Mystery! Jericho 2



9-11 p.m., Sunday, June 3
KCET (Los Angeles)

In the world of murder mysteries that play out on the small screen, PBS' "Mystery!" series is up there at the top in terms of sheer intelligence and whodunit fun.

"Jericho" is one of the series' better efforts, with its noir stylishness mixed with contemporary angst. Two new episodes of "Jericho" are now offered, first "To Murder and Create," then "The Hollow Men." Both grab our complete attention with first-rate production values and compelling casts.

"To Murder and Create," up first and airing Sunday night, is a cocky mixture of murder, mystery and a vintage time frame. It is St. Valentine's Day 1958, and an eminent H-bomb scientist, Charles Hewitt, is found slightly murdered -- garroted with cheese wire and left lying on the banks of the Thames River. It's up to Detective Michael Jericho (the wonderful Robert Lindsay) to find out who done it, especially since a few other victims begin to pop up.

As fleshed out by Lindsay, Jericho is a chipped masterpiece, one hell of a detective whose emotionally rocky past (including memories of his own father's murder) makes him perfect for hunting down those who commit horrible crimes. Lindsay is delicious in the part, cheeky and sardonic, yet always watchable, never too emotionally withheld. The rest of the cast holds its own, including David Troughton as Sgt. Clive Harvey, Ciaran McMenamin as John Caldicott, and a sly Claire Bloom as Marie Hewett, the mother of the murder victim.

In the few minutes Nicholas Farrell has onscreen as murder victim Hewitt, he's a bundle of nerves and the perfect face to gaze on in a time (the 1950s) full of paranoia and fear. The culture of the H bomb is the perfect backdrop for a murder mystery, since it was a time when friends could just as easily be enemies and the world could blow up, literally and figuratively, at any time.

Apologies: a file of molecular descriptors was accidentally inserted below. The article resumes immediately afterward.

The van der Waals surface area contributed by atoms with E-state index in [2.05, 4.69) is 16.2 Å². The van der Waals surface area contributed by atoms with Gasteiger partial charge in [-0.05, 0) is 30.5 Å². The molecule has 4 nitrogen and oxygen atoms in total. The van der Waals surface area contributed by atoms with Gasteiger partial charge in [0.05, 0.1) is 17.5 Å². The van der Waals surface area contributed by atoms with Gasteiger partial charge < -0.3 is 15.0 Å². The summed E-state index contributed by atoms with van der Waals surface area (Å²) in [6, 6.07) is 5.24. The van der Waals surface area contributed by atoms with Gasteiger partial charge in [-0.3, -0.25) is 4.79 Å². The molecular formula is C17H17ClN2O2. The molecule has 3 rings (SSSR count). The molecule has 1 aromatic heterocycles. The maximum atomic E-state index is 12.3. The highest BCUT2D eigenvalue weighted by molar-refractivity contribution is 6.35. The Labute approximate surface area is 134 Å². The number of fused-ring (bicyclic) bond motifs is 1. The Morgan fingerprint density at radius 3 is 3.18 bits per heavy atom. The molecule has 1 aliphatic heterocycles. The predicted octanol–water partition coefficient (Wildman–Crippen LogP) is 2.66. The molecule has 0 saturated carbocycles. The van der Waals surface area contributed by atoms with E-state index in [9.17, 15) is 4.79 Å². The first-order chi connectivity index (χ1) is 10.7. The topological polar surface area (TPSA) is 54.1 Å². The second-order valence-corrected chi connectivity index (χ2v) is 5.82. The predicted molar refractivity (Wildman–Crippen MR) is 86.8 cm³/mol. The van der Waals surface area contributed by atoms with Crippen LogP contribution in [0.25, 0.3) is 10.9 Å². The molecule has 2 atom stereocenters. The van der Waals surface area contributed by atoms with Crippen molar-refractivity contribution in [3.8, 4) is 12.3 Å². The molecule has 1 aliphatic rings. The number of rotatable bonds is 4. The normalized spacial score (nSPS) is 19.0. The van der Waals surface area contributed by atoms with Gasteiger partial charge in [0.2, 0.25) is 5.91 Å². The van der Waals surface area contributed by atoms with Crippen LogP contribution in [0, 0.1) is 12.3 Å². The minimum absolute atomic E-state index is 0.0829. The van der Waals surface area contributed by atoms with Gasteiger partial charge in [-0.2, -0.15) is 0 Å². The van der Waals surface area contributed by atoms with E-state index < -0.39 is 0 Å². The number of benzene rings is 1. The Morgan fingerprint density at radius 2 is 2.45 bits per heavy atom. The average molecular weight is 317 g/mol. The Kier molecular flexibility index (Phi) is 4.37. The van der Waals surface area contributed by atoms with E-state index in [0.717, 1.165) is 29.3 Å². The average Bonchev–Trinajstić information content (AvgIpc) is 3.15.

Director Nicholas Renton gives the story a wonderfully serious tone with just the right hint of humor. The pace is slow at times, but that's forgivable when the characters are so much fun. Writer Stewart Harcourt has the great edge on us all: his characters and situations and witty dialogue have just the right emotional snap. The production is terrific all around.

A co-production of Granada WGBH Boston
Director: Nicholas Renton
Teleplay: Stewart Harcourt
Art director: Philip D. Harvey
Music: Dominik Scherrer
Production designer: Rob Harris
Editor: Tim Marchant
Director of photography: Sue Gibson
Casting: Carrie Hilton
Executive producer: Granada: Michele Buck, Damien Timmer
Jericho: Robert Lindsay
Harvey: David Troughton
Caldicott: Ciaran McMenamin
Juliette: Aurelie Bargeme
Marie Hewitt: Claire Bloom
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